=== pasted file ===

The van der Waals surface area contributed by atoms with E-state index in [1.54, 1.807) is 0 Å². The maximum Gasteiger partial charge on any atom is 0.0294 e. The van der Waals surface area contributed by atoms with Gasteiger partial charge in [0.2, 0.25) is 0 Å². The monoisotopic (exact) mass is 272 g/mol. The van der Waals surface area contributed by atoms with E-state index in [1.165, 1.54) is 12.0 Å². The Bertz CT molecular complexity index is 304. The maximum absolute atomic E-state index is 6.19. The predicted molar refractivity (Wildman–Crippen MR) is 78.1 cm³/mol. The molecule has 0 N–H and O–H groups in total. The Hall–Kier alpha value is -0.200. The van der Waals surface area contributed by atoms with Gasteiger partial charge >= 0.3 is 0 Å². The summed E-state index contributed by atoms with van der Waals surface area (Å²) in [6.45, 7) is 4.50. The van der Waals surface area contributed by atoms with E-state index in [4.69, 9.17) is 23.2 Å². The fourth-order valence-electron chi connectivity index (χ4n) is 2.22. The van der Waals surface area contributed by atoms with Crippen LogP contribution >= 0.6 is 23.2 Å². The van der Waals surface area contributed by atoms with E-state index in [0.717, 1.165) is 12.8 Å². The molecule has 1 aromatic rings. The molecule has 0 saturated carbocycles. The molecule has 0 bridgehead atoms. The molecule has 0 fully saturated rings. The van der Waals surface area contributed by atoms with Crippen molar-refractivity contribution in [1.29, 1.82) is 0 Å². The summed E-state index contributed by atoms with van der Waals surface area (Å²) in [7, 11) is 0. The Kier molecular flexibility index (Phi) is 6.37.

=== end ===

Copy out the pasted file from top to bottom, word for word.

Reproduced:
The van der Waals surface area contributed by atoms with E-state index in [1.54, 1.807) is 0 Å². The maximum Gasteiger partial charge on any atom is 0.0294 e. The van der Waals surface area contributed by atoms with Gasteiger partial charge in [0.2, 0.25) is 0 Å². The monoisotopic (exact) mass is 272 g/mol. The van der Waals surface area contributed by atoms with E-state index in [1.165, 1.54) is 12.0 Å². The Bertz CT molecular complexity index is 304. The maximum absolute atomic E-state index is 6.19. The predicted molar refractivity (Wildman–Crippen MR) is 78.1 cm³/mol. The molecule has 0 N–H and O–H groups in total. The Hall–Kier alpha value is -0.200. The van der Waals surface area contributed by atoms with Gasteiger partial charge >= 0.3 is 0 Å². The summed E-state index contributed by atoms with van der Waals surface area (Å²) in [6.45, 7) is 4.50. The van der Waals surface area contributed by atoms with E-state index in [4.69, 9.17) is 23.2 Å². The fourth-order valence-electron chi connectivity index (χ4n) is 2.22. The van der Waals surface area contributed by atoms with Crippen LogP contribution >= 0.6 is 23.2 Å². The van der Waals surface area contributed by atoms with E-state index in [0.717, 1.165) is 12.8 Å². The molecule has 1 aromatic rings. The molecule has 0 saturated carbocycles. The molecule has 0 bridgehead atoms. The molecule has 0 fully saturated rings. The van der Waals surface area contributed by atoms with Crippen molar-refractivity contribution in [1.29, 1.82) is 0 Å². The summed E-state index contributed by atoms with van der Waals surface area (Å²) in [7, 11) is 0. The Kier molecular flexibility index (Phi) is 6.37.